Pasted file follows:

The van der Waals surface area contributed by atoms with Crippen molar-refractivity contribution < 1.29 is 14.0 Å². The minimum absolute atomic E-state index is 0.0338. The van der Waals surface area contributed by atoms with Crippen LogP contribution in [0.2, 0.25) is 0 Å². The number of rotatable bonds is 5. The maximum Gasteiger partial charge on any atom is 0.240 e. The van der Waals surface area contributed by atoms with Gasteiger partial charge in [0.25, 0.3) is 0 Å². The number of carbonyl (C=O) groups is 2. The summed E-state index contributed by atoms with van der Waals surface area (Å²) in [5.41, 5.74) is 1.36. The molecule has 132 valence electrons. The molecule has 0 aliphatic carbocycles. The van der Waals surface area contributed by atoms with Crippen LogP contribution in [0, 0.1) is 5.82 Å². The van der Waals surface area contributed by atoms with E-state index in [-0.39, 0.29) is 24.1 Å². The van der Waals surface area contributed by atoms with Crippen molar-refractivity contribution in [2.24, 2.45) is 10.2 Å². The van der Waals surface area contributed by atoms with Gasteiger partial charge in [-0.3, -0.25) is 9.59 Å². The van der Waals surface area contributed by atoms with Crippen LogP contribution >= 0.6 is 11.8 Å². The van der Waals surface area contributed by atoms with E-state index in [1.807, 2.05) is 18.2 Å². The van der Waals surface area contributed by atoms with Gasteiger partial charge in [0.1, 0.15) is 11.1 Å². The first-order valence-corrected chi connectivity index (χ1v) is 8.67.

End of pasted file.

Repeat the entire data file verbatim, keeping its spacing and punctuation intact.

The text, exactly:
The van der Waals surface area contributed by atoms with Crippen molar-refractivity contribution < 1.29 is 14.0 Å². The minimum absolute atomic E-state index is 0.0338. The van der Waals surface area contributed by atoms with Crippen LogP contribution in [0.2, 0.25) is 0 Å². The number of rotatable bonds is 5. The maximum Gasteiger partial charge on any atom is 0.240 e. The van der Waals surface area contributed by atoms with Gasteiger partial charge in [0.25, 0.3) is 0 Å². The number of carbonyl (C=O) groups is 2. The summed E-state index contributed by atoms with van der Waals surface area (Å²) in [5.41, 5.74) is 1.36. The molecule has 132 valence electrons. The molecule has 0 aliphatic carbocycles. The van der Waals surface area contributed by atoms with Crippen LogP contribution in [0, 0.1) is 5.82 Å². The van der Waals surface area contributed by atoms with E-state index in [-0.39, 0.29) is 24.1 Å². The van der Waals surface area contributed by atoms with Crippen molar-refractivity contribution in [2.24, 2.45) is 10.2 Å². The van der Waals surface area contributed by atoms with Gasteiger partial charge in [-0.3, -0.25) is 9.59 Å². The van der Waals surface area contributed by atoms with Crippen LogP contribution >= 0.6 is 11.8 Å². The van der Waals surface area contributed by atoms with E-state index in [1.807, 2.05) is 18.2 Å². The van der Waals surface area contributed by atoms with Gasteiger partial charge in [0.1, 0.15) is 11.1 Å². The first-order valence-corrected chi connectivity index (χ1v) is 8.67.